Molten salt synthesis, growth mechanism, and photoluminescence of rod chlorapatite microcrystallites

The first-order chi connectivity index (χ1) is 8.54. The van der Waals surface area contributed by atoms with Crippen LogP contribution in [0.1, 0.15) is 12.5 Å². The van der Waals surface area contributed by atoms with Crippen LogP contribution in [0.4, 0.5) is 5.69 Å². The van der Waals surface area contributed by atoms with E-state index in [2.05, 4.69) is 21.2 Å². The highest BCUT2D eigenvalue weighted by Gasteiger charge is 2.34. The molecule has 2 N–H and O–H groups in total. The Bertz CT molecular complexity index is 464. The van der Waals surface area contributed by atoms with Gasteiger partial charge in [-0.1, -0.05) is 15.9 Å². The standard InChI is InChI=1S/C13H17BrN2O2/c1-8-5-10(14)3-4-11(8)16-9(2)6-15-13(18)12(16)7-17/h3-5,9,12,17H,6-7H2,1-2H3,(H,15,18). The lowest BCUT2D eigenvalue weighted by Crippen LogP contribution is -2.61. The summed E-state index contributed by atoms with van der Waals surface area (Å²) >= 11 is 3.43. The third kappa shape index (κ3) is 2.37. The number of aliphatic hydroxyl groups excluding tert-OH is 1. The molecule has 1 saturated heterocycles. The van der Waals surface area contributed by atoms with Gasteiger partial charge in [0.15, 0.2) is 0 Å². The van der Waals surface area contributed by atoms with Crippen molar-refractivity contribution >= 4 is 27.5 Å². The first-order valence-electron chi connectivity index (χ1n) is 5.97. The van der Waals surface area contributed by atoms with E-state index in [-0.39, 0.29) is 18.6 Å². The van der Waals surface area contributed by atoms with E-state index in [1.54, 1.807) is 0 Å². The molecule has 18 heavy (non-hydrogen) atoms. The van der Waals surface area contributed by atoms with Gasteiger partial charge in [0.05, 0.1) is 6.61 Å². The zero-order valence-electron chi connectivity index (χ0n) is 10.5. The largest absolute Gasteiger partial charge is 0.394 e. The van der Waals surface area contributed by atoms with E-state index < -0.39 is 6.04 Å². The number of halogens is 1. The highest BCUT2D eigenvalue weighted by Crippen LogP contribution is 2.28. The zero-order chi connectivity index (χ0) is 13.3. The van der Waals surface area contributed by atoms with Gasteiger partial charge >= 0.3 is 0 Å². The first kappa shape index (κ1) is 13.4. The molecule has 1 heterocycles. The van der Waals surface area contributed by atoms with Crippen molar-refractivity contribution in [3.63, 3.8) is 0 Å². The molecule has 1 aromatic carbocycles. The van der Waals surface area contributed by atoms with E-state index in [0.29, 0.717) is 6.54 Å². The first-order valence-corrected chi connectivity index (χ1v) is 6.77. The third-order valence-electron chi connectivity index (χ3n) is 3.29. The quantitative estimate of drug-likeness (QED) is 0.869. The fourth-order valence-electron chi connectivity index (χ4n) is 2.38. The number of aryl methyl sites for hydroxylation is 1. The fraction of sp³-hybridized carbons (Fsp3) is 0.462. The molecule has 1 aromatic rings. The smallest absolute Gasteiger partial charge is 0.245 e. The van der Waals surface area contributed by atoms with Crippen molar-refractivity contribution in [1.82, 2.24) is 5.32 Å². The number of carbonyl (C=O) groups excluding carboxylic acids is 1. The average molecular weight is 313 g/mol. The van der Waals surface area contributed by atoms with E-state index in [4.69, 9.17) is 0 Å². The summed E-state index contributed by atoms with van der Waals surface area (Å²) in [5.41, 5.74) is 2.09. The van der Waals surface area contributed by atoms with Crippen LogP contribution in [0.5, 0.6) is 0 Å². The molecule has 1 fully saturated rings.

Innovative syntheses of uniform and size-controlled chlorapatite crystals need to be developed. Molten salt synthesis is a simple process, which uses low temperatures and short reaction times to obtain synthesized powders with uniform chemical composition as well as good crystal morphology and high-phase purity. In this study, a molten salt synthesis was used to prepare ClAP microcrystallites at different temperatures, reaction times, and quantities of molten salt. ClAP microcrystallites with different sizes and morphologies were obtained, and the process parameters were optimized. The phase formation and morphologies of the ClAP microcrystallites were examined by X-ray powder diffraction and scanning electron microscopy. The results determined the optimal parameters, as follows: synthesis temperature, 600 °C; reaction time, 4 h; and ClAP/molten salt ratio, 1 : 3. The reaction time and the quantity of the molten salt, as well as the growth mechanism of the ClAP microcrystallites, were proposed based on the phase formation and morphologies of ClAP synthesized at various temperatures. ClAP phosphors activated using different ions (Sb3+, Eu2+, and Tb3+) were prepared by the molten salt method at 600 °C for 4 h with a ClAP/salt ratio of 1 : 3. The as-prepared ClAP:Sb3+/Eu2+/Tb3+ phosphors exhibited a blue-green emission (470 nm), a blue emission (460 nm), and a green emission (547 nm). Their excellent photoluminescence properties indicated their potential for application in white light emitting diodes.